West African Languages Flag of Nigeria

There is only one DBT template for West African Languages: West African Languages - Basic.

For the technical details about the DBT translator used by West African Languages: click here.

Uncontracted Braille

This language is usually produced in uncontracted braille, which means that words in the text are rendered in braille on a one-for-one basis: one braille character for each inkprint letter. Some inkprint punctuation may require more than one braille character. Indicating upper case, emphasis, or numbers also adds braille characters to the character count. However, the braille contains no abbreviations or contractions.

If you have questions about producing correct braille, please contact a member of the appropriate braille authority.

Proposed Braille System for Underserved West African Languages

Duxbury Systems introduces a braille translator that handles the underserved languages of West Africa (and across Africa). Duxbury Systems analyzed the characters used (orthography) in hundreds of African languages and worked out a single braille system that could be written out in two dozen simple rules. Duxbury added support for Arabic, extended Arabic (a separate Unicode range previously not supported by Duxbury), Ethiopic, N'ko, Tifinagh, and Vai scripts.

Here are the basic principles in a simple chart. Lines 1-6 are single braille cells for some letters with an underdot. For other letters needing an underdot, use dots 56 (see line 20 of the chart). Lines 7-16 are special characters often encountred. Lines 17-23 are for braille prefix characters to modify the next character. Notice that the modifiers only use the right portion of the braille cell (dots 4, 5, and 6).

Columns 3, 4, and 5 all have the same information, but displayed differently.

Line Character or Accent Braille Braille Dots USA-ASCII Unicode
1 a underdot dots 12356 (
2 e underdot dots 26 5
3 i underdot dots 35 9
4 o underdot dots 1256 \
5 u underdot dots 23456 )
6 s underdot dots 246 %
7 firm apostrophe - ʼ dot 3 '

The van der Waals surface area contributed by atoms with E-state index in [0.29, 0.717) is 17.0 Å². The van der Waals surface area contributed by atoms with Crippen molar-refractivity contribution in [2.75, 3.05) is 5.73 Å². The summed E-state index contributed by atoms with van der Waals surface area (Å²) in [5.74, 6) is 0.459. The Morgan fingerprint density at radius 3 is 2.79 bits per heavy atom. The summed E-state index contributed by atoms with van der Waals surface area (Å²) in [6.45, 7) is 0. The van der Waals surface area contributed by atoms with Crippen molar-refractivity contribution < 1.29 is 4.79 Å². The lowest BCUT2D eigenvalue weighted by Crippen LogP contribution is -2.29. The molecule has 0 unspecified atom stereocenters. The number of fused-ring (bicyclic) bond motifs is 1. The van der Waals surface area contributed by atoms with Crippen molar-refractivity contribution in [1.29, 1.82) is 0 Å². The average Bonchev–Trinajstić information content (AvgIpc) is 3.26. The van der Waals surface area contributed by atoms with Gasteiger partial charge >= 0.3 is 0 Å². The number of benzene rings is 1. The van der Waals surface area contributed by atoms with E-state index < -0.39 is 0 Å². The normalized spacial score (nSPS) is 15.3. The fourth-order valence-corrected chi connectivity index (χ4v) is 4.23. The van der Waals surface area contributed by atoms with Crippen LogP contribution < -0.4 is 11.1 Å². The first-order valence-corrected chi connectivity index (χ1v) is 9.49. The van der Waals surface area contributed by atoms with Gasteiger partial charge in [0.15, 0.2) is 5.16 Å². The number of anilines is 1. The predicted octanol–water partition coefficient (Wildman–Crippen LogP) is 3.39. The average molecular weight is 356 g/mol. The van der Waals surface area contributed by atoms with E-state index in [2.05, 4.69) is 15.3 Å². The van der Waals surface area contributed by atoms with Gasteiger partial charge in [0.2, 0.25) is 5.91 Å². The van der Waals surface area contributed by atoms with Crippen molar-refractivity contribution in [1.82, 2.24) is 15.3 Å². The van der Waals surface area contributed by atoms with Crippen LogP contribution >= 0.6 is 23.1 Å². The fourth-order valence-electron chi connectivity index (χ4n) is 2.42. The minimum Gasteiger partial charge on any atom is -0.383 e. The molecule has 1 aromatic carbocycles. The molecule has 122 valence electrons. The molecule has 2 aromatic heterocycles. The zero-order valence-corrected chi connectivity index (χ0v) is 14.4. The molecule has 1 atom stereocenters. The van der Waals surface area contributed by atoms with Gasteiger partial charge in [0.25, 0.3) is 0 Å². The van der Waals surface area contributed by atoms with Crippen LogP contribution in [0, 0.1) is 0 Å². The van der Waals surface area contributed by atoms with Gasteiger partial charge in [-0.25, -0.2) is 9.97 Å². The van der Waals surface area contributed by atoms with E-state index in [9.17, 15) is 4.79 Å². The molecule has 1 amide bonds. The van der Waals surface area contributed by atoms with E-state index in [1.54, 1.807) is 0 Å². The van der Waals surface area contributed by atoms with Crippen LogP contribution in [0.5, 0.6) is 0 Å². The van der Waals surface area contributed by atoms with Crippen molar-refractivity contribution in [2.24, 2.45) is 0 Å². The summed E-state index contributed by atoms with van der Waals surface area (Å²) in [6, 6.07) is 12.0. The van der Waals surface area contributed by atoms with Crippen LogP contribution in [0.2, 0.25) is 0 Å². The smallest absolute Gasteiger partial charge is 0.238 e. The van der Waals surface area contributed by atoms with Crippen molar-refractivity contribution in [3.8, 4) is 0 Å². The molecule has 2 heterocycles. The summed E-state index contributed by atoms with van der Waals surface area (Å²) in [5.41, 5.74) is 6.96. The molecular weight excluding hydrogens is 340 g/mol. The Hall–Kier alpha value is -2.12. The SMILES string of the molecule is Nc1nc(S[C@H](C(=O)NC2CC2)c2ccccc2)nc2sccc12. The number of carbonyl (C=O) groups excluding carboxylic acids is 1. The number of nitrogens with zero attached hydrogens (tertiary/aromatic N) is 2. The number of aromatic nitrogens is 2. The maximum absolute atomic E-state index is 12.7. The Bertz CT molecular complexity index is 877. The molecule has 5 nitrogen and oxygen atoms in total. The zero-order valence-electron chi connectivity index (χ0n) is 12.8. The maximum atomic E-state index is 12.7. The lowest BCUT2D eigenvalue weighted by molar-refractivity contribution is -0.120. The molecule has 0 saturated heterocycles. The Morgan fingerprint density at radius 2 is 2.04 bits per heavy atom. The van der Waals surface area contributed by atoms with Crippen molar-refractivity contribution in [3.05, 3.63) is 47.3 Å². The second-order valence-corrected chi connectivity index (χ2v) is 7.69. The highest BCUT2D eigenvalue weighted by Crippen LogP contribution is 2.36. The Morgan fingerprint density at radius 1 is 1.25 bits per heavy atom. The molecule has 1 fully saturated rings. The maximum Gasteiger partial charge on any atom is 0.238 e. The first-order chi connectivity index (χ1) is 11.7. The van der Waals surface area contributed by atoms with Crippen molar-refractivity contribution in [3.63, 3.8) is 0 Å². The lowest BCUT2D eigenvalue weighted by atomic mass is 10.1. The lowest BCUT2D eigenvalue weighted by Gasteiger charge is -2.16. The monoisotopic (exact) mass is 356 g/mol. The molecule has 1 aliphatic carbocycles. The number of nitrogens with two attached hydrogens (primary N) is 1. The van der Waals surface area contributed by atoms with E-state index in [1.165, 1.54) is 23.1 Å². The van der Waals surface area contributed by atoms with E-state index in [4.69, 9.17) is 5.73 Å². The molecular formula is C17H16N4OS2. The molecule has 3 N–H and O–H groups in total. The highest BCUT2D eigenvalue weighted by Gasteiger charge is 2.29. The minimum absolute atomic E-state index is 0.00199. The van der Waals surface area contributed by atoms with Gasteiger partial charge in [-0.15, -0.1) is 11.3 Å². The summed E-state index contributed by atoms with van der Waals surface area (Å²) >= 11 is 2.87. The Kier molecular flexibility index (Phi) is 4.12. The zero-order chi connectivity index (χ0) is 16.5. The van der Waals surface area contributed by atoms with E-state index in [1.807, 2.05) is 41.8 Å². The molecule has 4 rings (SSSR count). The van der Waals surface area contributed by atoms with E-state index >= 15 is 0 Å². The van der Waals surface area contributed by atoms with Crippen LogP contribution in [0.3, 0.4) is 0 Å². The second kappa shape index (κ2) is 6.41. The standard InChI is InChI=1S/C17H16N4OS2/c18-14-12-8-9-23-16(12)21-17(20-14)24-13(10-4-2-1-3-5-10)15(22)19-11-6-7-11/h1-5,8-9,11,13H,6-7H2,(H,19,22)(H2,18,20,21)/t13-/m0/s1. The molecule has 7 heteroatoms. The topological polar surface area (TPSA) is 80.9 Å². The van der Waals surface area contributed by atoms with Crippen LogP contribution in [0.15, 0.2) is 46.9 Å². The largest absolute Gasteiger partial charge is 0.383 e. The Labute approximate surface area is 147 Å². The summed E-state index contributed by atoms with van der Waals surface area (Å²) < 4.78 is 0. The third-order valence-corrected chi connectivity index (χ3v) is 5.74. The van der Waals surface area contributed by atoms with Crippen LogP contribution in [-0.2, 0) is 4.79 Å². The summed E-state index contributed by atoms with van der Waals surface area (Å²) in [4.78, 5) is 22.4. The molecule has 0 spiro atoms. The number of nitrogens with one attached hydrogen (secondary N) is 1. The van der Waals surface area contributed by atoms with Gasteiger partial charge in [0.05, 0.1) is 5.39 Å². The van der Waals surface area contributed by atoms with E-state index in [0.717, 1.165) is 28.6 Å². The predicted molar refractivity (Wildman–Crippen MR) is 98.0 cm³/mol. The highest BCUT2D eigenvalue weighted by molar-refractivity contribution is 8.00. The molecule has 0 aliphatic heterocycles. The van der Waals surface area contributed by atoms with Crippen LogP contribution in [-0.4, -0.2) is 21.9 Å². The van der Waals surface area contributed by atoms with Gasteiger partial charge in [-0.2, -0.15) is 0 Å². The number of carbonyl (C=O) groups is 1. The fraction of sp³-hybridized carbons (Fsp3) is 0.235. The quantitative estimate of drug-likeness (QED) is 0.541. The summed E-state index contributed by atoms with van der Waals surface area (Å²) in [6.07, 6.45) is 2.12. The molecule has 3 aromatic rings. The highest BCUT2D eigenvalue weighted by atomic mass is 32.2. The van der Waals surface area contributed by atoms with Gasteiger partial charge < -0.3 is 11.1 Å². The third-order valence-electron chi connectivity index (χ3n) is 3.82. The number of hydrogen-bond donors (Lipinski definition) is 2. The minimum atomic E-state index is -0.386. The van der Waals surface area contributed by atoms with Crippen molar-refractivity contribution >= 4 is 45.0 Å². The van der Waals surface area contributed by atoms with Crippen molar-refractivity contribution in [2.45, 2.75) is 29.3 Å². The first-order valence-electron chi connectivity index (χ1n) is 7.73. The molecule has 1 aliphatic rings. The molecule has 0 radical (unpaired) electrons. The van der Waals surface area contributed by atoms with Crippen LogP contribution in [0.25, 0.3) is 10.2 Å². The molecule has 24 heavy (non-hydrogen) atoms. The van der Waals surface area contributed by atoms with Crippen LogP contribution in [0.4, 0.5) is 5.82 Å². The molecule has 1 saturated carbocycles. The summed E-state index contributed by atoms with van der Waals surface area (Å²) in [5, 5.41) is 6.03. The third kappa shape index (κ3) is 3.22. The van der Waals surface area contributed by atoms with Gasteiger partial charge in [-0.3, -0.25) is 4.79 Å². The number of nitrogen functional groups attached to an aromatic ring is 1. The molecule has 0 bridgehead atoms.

8 script a - ɑ dots 123456 = U+0251
9 ae - æ dots 345 > U+00e6
10 ezh - ʒ dots 146 % U+0292
11 open e - ɛ dots 12456 ] U+025b
12 schwa - ə dots 2346 ! U+0259
13 eng - ŋ dots 346 + U+014b
14 open o - ɔ dots 246 [ U+0254
15 glottal stop - ʔ dots 16 * U+0294
16 rev glottal stop - ʕ dots 16 * U+0295
17 accent acute dot 4 @
18 accent grave dot 5 "
19 accent macron dots 45 ^
20 underdot dots 56 ;
21 combo vowel dots 456 _
22 altered letter #1 dot 4 @
23 altered letter #2 dots 456 _

Clarifications and Exceptions:

Braille for underdot is also used for underbar and stroke (and the dotless i and oe).

The dots 45 for macron is used for other accents above the letter which is not accent acute or accent grave.

The letter u can have a double accent acute. I solved this with two dot 4's in a row.

The dot 4 is used for both an accent acute and an altered letter. Only three consonants have accent acute: c, n, and p. All other uses with a consonant are altered letters. The dot 4 y is an altered y, not accent acute y. In this instance, the y is an honorary consonant.


Duxbury Systems already has braille translators for Hausa, Yoruba, Igbo, and Éwé. Those specific braille translators are still the ones to use for those languages. In fact, the chart above has many conflicts with those braille codes. This chart is meant as a starting point for a regional braille code for other West African languages, many of which are used by small populations.

Original Research: Rhonda L. Hartell ed. 1993, "The Alphabets of Africa", Dakar: UNESCO and Summer Institute of Linguistics. Symbols Inventory: (combining the data into a single chart) by Lee Pearce and Don Osborn 2/2003. Adapted for braille: by David Holladay 9/2022. This project is described in detail in a web page devoted to this project.